Click to enlarge, you won’t regret it.
David Foster Wallace’s essay on Kafka is a refreshing revelation of what I’ve been struggling to articulate with my own love of the Absurd.
And it is this, I think, that makes Kafka’s wit inaccessible to children whom our culture has trained to see jokes as entertainment and entertainment as reassurance. It’s not that students don’t “get” Kafka’s humor but that we’ve taught them to see humor as something you get—the same way we’ve taught them that a self is something you just have. No wonder they cannot appreciate the really central Kafka joke: that the horrific struggle to establish a human self results in a self whose humanity is inseparable from that horrific struggle.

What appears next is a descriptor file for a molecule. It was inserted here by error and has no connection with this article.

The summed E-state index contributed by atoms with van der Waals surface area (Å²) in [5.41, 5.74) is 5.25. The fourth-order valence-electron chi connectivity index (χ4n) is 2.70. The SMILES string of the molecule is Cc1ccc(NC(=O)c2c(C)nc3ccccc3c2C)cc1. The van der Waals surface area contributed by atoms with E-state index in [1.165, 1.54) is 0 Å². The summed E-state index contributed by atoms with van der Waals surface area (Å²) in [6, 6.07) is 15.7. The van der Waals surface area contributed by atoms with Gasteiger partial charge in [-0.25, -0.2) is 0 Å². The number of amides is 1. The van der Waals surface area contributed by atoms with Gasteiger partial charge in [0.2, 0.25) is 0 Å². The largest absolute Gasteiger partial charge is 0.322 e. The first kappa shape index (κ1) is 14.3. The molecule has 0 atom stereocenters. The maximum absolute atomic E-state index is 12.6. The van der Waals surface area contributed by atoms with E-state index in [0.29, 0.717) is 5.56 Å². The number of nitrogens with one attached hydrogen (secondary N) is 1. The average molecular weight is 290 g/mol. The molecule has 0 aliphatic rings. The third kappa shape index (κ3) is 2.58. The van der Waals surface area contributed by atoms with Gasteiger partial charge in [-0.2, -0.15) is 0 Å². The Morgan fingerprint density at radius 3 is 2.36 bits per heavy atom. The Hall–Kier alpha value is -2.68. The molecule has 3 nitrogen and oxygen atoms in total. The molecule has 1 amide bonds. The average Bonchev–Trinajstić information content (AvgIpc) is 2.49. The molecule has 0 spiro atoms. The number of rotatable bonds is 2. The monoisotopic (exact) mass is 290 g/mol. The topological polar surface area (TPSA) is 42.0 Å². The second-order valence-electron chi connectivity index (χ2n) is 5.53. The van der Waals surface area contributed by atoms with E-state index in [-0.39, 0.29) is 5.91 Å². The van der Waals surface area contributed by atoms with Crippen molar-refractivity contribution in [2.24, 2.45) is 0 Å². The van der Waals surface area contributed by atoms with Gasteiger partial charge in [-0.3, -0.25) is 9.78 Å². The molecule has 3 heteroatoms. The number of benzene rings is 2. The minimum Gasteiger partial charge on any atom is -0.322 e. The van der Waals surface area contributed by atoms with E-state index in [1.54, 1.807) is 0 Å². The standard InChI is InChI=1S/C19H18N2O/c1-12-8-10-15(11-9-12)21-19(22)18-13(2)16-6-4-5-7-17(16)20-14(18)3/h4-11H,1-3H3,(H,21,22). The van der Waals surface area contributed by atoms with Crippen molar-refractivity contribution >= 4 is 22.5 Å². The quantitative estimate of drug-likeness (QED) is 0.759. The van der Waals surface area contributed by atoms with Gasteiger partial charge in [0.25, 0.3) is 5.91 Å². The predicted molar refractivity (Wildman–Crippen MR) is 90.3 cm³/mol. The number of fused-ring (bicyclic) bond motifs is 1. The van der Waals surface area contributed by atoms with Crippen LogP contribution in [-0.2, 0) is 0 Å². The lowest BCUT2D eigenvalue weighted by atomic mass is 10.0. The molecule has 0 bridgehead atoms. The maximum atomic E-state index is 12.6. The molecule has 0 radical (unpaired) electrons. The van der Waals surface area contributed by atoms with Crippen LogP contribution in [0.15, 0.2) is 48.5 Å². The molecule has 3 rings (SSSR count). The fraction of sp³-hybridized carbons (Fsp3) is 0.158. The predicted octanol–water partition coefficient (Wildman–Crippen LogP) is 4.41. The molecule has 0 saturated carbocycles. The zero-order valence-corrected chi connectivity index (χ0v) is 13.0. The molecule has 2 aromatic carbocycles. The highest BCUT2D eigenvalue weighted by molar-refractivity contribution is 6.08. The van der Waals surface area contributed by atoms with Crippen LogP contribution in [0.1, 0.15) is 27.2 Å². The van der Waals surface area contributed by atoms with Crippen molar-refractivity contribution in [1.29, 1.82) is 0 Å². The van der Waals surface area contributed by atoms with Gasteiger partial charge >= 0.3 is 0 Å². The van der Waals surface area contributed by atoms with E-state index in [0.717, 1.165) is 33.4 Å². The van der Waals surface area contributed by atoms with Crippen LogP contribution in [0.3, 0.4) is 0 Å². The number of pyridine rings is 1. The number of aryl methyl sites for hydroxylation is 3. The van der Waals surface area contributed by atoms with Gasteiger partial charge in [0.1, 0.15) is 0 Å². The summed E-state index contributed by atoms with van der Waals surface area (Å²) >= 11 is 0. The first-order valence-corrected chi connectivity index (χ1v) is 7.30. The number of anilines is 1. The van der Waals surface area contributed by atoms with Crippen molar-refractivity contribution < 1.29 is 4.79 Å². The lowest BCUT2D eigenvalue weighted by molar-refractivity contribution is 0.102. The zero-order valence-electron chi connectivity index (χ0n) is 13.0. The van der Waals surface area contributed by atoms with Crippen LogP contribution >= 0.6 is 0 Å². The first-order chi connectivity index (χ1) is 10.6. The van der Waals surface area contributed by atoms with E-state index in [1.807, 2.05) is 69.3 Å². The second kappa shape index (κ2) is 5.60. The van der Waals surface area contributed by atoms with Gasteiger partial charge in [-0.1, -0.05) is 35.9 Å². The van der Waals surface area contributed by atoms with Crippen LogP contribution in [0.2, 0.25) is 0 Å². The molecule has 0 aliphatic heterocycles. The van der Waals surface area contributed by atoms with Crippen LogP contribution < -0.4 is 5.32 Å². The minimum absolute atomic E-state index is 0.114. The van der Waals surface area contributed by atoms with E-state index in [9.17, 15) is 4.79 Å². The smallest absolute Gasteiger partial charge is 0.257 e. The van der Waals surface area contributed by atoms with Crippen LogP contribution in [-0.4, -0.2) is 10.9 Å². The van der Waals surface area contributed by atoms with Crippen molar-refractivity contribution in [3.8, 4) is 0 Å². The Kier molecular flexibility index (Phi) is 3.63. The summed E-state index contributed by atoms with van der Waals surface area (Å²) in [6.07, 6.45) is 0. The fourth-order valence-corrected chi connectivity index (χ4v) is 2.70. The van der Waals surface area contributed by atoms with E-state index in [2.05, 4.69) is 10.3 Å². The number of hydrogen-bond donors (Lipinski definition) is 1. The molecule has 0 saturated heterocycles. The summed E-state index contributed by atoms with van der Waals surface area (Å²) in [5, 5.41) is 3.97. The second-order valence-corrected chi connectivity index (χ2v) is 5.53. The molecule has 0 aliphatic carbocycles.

'Some Remarks on Kafka's Funniness from Which Probably Not Enough Has Been Removed', Consider the Lobster by David Foster Wallace.